FINKWell, it certainly -- my reporting backs it up. The number of new shortages has dropped. The number of existing shortages, however, has continued to remain high so it does seem like -- and I've heard the FDA has taken other steps, has allowed for importing drugs that may be, say, approved in Europe. But when there's a critical shortage here, sometimes the FDA has allowed for that to happen. So these are all steps. Certainly, they're very aware of the issue. Dr. Jensen has worked for years on it as well.
FINKBut it's still a problem and, you know, after my story ran on Friday in the New York Times, I've received more, you know, input from doctors and patients. There are still current shortages that are very troublesome.
UNGURUWhat Sheri said is really important. I just want to reiterate. The number of new shortages in 2015 was 142. That's lower and that's due to the work by Capt. Jensen and industry and others. The number of existing shortages or acting shortages at the end of the year was 185. Our inability to resolve...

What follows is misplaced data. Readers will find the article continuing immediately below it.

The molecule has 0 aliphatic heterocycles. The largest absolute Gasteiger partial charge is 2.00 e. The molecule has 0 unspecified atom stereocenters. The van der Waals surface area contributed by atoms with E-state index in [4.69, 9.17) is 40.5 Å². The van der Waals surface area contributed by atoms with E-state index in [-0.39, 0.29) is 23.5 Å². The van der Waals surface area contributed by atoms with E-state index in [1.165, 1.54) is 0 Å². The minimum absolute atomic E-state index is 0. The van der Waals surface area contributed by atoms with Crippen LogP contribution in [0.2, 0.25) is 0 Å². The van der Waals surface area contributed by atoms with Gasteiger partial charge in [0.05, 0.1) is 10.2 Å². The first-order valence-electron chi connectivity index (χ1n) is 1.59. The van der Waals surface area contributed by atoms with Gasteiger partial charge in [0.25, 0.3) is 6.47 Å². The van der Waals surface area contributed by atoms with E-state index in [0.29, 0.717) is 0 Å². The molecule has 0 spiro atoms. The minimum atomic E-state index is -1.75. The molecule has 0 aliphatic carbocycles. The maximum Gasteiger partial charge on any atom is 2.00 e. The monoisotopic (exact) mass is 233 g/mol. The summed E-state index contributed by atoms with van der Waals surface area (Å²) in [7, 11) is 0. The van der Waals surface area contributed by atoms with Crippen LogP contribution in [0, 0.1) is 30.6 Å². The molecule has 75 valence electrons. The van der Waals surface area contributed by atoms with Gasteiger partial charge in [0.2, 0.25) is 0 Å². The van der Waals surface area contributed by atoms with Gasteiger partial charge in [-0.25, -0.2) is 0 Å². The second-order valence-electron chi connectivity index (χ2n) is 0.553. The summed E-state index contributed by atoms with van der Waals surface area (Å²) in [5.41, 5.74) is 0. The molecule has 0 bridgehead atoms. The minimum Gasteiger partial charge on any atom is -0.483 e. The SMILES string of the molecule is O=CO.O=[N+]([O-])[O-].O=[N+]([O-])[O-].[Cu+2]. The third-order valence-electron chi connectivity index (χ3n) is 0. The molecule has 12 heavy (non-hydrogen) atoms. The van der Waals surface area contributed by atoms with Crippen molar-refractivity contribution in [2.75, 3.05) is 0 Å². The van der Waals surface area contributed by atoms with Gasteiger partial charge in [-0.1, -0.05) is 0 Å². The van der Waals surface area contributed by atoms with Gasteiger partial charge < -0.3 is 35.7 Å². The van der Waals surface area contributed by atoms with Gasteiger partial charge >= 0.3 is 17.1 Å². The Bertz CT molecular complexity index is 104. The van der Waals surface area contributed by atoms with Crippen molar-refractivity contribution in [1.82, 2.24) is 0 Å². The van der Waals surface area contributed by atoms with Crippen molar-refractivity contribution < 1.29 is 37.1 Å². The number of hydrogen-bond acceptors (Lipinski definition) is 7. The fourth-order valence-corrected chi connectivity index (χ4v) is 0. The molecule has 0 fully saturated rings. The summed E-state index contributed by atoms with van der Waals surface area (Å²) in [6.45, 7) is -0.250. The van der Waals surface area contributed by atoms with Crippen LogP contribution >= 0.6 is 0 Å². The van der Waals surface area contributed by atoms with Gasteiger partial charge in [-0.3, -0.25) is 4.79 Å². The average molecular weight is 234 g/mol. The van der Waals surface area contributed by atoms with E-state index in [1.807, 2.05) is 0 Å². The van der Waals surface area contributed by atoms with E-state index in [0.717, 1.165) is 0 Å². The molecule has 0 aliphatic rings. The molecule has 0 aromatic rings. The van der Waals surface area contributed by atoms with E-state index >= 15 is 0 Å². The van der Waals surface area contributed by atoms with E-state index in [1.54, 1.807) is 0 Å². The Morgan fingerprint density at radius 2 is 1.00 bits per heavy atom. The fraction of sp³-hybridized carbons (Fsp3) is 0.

HINOJOSASo we're talking about 185 plus 142.
UNGURUNo, no. We're talking about there were new drugs that became short and then there was those new drugs plus older drugs that remain short so we're having a hard time resolving existing shortages. But to draw back to the question that was brought up about the economic drivers, so we are one of the few countries out there that doesn't negotiate drug prices with companies and companies can make up their margins based on their negotiations with other countries here in the United States.
UNGURUAnd oftentimes, the statement is made, we leave pricing up to market competition among pharmaceutical companies and that's true and that's well and good, but now it comes back to that issue of a consolidated marketplace. If you only have one or two companies that make many of these life-saving drugs, there is not competition and they can charge whatever they want. And this, again, goes back to this point of this is our problem here in the United States.
HINOJOSAAnd Joseph Famulare, what's your response to that? Do we just need more companies at this point?